Rock stars who sing of their love

A Hyrax at the zoo in Al Ain on June 14, 2012.
Beta V.1.0 - Powered by automated translation

I'm new in town, I'm ready to mate, and this is exactly how hot I am.

It's a bold, honest message - and the first thing a male rock hyrax broadcasts when he arrives in a new area. The mammal - a furry, marmot-like creature found on Jebel Hafeet - usually communicates in quiet noises or loud, repetitive warning trills.

But one in three adult males sings a very different tune - a rich, highly structured song that advertises its vital statistics: body weight, size, condition, social status and hormone levels.

The hyrax is a strange beast indeed. It has toes like an elephant, it heats itself like a lizard, and digests food like a horse.

"It still blows my mind," says Dr Majid Al Qassimi, the hyrax caretaker at Al Ain Zoo. "You look at them and you're like, 'no way'."

It is the sole survivor of a group of herbivores that in its prime, more than 34 million years ago, included species as small as mice and as big as horses.

Today, only three members of the group remain: the hyrax, the elephant, and sea cows.

The hyrax, Procavia capensis, is common today across Africa, the Middle East and the Arabian Peninsula and is well-adapted to arid climates.

Like its more lumbering relatives, it has four functional toes and sensitive padded feet. Also like elephants, it has tusk-like front teeth, a high brain function and a good memory.

Its long nasal passage, another shared trait, helps with heat exchange that allows it to survive the hot climes of the UAE.

Many of the UAE's hyraxes descend from the collection of a careless Saudi pet owner whose 20 hyraxes escaped about 13 years ago.

The ecologist, Peter Cunningham, believes he spotted the escapees in 1999. The six hyraxes he saw looked like the subspecies Syriaca, which is native to Saudi Arabia and the Levant. Their descendants now dwell on and around Jebel Hafeet.

There, they live in mixed-sexed groups. The females rule the roost, having the highest social ranks and staying in the same group for life - and, uniquely, having as much or more testosterone than the males.

The males, meanwhile, are relative itinerants, staying in a group for no longer than three years before moving on or becoming relegated to the periphery.

During the short mating season, the males have to compete for the females' attention, not only with the other males in the group, but with those hanging around the periphery. And they do so with song.

The songs, which last a few minutes and can be heard by humans up to 500 metres away, instantly showcase their wares in a series of wails, chucks and snorts, giving potential mates instant and honest information.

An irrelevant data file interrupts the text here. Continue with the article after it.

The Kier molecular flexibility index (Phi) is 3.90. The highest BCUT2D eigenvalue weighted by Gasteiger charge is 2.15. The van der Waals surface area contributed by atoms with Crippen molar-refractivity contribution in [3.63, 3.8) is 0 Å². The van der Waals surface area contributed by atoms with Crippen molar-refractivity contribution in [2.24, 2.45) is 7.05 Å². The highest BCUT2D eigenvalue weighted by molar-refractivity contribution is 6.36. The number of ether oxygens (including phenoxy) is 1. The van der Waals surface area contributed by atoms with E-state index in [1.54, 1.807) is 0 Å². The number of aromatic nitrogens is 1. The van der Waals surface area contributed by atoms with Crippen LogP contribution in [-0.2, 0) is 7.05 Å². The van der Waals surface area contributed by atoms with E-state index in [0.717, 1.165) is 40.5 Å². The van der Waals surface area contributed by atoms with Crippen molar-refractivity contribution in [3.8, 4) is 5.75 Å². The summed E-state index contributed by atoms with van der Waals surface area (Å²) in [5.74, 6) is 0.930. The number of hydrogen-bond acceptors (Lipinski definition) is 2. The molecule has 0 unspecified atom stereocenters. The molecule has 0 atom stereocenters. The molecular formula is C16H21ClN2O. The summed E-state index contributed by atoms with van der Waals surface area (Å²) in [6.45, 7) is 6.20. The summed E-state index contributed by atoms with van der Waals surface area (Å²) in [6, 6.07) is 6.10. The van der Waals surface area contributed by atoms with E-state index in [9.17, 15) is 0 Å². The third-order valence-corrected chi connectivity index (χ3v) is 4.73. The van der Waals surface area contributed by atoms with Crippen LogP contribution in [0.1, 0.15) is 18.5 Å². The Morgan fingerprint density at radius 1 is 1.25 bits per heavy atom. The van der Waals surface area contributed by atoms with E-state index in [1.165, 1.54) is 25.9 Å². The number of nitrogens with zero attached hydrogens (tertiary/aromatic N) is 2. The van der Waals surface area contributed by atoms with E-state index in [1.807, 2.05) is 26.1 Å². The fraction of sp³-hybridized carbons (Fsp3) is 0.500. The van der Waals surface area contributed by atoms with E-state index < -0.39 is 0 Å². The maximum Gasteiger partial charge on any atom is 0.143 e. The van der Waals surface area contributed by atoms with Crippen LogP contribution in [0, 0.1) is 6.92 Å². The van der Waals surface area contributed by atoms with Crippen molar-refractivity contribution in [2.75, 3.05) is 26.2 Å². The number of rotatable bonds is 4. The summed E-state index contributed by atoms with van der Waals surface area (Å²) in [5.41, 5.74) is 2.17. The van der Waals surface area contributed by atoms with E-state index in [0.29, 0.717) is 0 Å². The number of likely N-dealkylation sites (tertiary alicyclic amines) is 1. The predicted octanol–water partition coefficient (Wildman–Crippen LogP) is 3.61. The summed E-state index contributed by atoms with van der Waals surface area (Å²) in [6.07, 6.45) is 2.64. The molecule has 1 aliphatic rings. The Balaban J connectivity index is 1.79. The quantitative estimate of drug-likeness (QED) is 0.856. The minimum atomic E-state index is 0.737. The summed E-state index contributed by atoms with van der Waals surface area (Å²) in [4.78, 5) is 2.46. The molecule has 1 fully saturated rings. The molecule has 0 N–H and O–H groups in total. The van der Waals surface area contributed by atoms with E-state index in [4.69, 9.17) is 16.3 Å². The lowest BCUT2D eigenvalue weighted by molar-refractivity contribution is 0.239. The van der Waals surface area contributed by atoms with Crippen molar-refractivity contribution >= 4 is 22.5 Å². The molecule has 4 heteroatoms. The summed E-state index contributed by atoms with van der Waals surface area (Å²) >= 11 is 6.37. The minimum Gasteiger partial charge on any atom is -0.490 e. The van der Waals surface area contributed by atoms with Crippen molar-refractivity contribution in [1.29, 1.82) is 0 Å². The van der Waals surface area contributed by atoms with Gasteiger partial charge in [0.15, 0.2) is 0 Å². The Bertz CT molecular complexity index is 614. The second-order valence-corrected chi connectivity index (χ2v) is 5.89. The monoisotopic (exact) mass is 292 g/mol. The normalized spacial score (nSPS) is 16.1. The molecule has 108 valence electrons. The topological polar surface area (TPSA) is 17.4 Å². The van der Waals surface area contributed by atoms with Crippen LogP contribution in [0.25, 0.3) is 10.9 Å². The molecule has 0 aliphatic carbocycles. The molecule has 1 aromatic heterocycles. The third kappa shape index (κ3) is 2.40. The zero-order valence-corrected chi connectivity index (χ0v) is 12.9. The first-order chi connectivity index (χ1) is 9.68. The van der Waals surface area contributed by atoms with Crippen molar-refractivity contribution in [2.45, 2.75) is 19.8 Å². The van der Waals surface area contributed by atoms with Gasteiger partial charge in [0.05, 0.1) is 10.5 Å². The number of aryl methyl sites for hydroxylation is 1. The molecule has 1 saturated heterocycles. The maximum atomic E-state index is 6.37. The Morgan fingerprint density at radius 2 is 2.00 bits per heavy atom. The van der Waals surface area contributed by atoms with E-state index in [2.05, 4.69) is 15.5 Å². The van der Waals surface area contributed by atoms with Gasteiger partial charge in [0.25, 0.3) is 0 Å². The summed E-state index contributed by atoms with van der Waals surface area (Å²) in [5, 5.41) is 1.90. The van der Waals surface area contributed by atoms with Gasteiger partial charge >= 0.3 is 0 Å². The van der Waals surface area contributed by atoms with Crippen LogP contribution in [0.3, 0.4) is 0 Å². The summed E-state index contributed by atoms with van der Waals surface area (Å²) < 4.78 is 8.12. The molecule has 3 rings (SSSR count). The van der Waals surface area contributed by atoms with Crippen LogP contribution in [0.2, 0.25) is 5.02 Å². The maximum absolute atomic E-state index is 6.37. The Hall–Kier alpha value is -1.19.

It's not a deliberate transfer of information, as such; rather, the timbre and complexity relay candid vital statistics, similar to the way the human voice gives clues about health and virility (think how easily you can tell the voice of a young man from an elderly grandfather).

Heavier males make louder sounds, and more "chucking" noises in addition to wails and snorts, perhaps because of their larger lungs. Singers with fuller fur coverage make a richer sound.

The males who sing are usually older, more dominant, have higher stress hormone (cortisol) levels and mate more often.

The songs are as complex as birdsong, but not complex enough to be considered a language, and no two songs are alike.

And they sing with a regional dialect, embellishing their own repertoire with influences from neighbours. "Birds are known for complex songs but even in birds it's not very common to see the kind of variation we see in hyrax," says Arik Kershenbaum, the lead author of a recent study published in leading biology journal Proceedings of the Royal Society B.

"If you combine them into long strings of notes its the order of those sounds which we found was significant."

With algorithms developed for analysing genetic sequences, the researchers from the University of Haifa looked at the syllable order - and therefore the complexity - in a large number of hyrax songs.

And they found that just as a man might woo a lady by strumming the guitar, the complexity of a hyrax's song can capture the heart (or hormones) of his mate.

The complexity of the song indicates the male's overall fitness. And the more complex the song, the more successful he was likely to be in breeding.

"It demonstrates how evolutionary language abilities, language and syntax, how they might have arisen unrelated to fitness benefits, in this case [for] advertising complexity," said Mr Kershenbaum.

But singing is not without cost. It takes time and energy, and as well as alerting females, it tips off potential predators.

So the hyrax tend to sing from lookout points, such as boulder tops, to give themselves a chance to see approaching predators. In any case, most of the singers are too big to be victims of birds of prey.

When it's over, it's over. Resident males that stop singing disappear from the group soon after. In all probability they move to another group, or hang around on the periphery in the hope of getting lucky. And, perhaps, ruing the fact that they couldn't sing a better song.